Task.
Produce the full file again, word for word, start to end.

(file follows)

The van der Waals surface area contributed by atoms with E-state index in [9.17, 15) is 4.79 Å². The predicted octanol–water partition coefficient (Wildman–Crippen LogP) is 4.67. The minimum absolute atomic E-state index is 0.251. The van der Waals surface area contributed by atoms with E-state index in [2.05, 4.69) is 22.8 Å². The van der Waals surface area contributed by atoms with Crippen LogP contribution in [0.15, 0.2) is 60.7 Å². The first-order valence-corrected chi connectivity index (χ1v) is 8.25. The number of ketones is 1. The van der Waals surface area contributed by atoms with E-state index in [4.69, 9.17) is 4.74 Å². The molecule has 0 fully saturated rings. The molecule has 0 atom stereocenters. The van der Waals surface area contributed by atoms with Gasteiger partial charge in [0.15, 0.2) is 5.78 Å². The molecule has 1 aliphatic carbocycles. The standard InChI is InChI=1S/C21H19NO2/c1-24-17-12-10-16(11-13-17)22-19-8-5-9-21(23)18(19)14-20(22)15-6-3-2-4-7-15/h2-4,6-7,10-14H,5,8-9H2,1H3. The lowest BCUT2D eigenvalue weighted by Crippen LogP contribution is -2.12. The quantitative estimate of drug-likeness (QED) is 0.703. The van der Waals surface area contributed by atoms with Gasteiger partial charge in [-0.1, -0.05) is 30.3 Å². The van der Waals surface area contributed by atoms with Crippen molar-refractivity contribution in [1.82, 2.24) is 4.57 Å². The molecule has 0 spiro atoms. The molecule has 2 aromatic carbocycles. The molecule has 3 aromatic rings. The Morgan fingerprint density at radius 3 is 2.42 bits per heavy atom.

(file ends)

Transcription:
The van der Waals surface area contributed by atoms with E-state index in [9.17, 15) is 4.79 Å². The predicted octanol–water partition coefficient (Wildman–Crippen LogP) is 4.67. The minimum absolute atomic E-state index is 0.251. The van der Waals surface area contributed by atoms with E-state index in [2.05, 4.69) is 22.8 Å². The van der Waals surface area contributed by atoms with Crippen LogP contribution in [0.15, 0.2) is 60.7 Å². The first-order valence-corrected chi connectivity index (χ1v) is 8.25. The number of ketones is 1. The van der Waals surface area contributed by atoms with E-state index in [4.69, 9.17) is 4.74 Å². The molecule has 0 fully saturated rings. The molecule has 0 atom stereocenters. The van der Waals surface area contributed by atoms with Gasteiger partial charge in [0.15, 0.2) is 5.78 Å². The molecule has 1 aliphatic carbocycles. The standard InChI is InChI=1S/C21H19NO2/c1-24-17-12-10-16(11-13-17)22-19-8-5-9-21(23)18(19)14-20(22)15-6-3-2-4-7-15/h2-4,6-7,10-14H,5,8-9H2,1H3. The lowest BCUT2D eigenvalue weighted by Crippen LogP contribution is -2.12. The quantitative estimate of drug-likeness (QED) is 0.703. The van der Waals surface area contributed by atoms with Gasteiger partial charge in [-0.1, -0.05) is 30.3 Å². The van der Waals surface area contributed by atoms with Crippen molar-refractivity contribution in [1.82, 2.24) is 4.57 Å². The molecule has 0 spiro atoms. The molecule has 2 aromatic carbocycles. The molecule has 3 aromatic rings. The Morgan fingerprint density at radius 3 is 2.42 bits per heavy atom.